This essay makes a case for an anthropological conceptualization of culture as “semiotic practices” and demonstrates how it adds value to political analyses. “Semiotic practices” refers to the processes of meaning-making in which agents' practices (e.g., their work habits, self-policing strategies, and leisure patterns) interact with their language and other symbolic systems. This version of culture can be employed on two levels. First, it refers to what symbols do—how symbols are inscribed in practices that operate to produce observable political effects. Second, “culture” is an abstract theoretical category, a lens that focuses on meaning, rather than on, say, prices or votes. By thinking of meaning construction in terms that emphasize intelligibility, as opposed to deep-seated psychological orientations, a practice-oriented approach avoids unacknowledged ambiguities that have bedeviled scholarly thinking and generated incommensurable understandings of what culture is. Through a brief exploration of two concerns central to political science—compliance and ethnic identity-formation—this paper ends by showing how culture as semiotic practices can be applied as a causal variable.
James L. Gelvin's Divided Loyalties: Nationalism and Mass Politics in Syria at the
Close of Empire isolates a two-year period, between the end of Ottoman rule and the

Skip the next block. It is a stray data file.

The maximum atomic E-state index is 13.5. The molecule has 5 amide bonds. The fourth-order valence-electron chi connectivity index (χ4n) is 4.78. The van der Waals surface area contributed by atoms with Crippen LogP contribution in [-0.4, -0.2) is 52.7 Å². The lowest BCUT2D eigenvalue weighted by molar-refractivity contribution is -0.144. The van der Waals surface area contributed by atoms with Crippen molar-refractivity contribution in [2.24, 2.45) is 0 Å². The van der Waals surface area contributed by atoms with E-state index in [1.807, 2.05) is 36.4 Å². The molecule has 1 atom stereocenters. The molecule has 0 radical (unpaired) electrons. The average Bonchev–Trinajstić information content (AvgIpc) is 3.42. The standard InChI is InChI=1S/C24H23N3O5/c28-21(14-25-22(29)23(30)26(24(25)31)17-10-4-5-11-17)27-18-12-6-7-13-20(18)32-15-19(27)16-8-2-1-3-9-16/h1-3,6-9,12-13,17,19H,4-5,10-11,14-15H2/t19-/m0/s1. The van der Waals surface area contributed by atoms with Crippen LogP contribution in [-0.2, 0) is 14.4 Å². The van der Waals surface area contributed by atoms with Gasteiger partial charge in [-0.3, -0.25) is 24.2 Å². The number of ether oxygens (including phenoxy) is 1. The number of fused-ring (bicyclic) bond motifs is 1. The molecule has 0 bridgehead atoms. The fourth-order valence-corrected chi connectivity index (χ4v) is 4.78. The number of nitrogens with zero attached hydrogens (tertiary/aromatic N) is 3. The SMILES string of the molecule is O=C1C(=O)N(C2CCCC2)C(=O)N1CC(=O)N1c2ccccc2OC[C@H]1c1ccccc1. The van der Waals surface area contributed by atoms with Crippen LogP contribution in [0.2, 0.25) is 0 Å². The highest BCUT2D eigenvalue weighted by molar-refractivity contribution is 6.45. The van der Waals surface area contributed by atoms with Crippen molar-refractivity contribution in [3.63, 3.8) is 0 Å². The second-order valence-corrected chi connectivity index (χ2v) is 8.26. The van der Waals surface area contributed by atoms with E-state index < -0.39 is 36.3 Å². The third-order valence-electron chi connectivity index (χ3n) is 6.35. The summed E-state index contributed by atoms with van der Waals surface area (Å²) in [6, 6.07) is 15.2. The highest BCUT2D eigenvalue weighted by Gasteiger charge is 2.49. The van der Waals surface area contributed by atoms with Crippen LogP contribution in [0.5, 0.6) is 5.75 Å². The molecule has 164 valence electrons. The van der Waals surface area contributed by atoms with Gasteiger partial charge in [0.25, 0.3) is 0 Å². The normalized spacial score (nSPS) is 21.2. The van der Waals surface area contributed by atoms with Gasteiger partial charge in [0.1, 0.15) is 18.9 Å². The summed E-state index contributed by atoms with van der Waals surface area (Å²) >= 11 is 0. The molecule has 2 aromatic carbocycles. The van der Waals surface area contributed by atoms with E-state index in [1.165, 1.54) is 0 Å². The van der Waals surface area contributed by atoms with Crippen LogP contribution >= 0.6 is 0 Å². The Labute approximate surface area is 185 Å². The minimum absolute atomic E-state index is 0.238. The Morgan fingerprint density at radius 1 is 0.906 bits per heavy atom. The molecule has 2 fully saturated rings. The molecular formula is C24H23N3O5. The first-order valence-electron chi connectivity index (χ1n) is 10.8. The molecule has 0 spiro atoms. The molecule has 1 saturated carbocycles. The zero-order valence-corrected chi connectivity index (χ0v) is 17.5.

beginning of the French Mandate, to examine a critical moment in the development of nationalism in Syria. He draws on previously unanalyzed primary source material, including leaflets, newspaper reports and editorials, memoirs, speeches, rumors, and even graffiti, to reveal the processes through which modern nationalisms in the Arab East were created. In doing so, he undermines two basic assumptions in the literature on Arab nationalism (p. 5). First, in contrast to the vision of Arab identity as a long-repressed primordial national consciousness—what political scientist Ronald Grigor Suny terms the “Sleeping Beauty” view—Gelvin shows instead how nationalism was subject to varying interpretations and conflicting visions. For Gelvin, Arab nationalism has “achieved a retrospective homogeneity and coherence” in the scholarly literature, which it did not have historically (p. 7). Second, Gelvin challenges the prevailing view that the phenomenon of Arab nationalism can be adequately captured by way of elite-centric intellectual histories.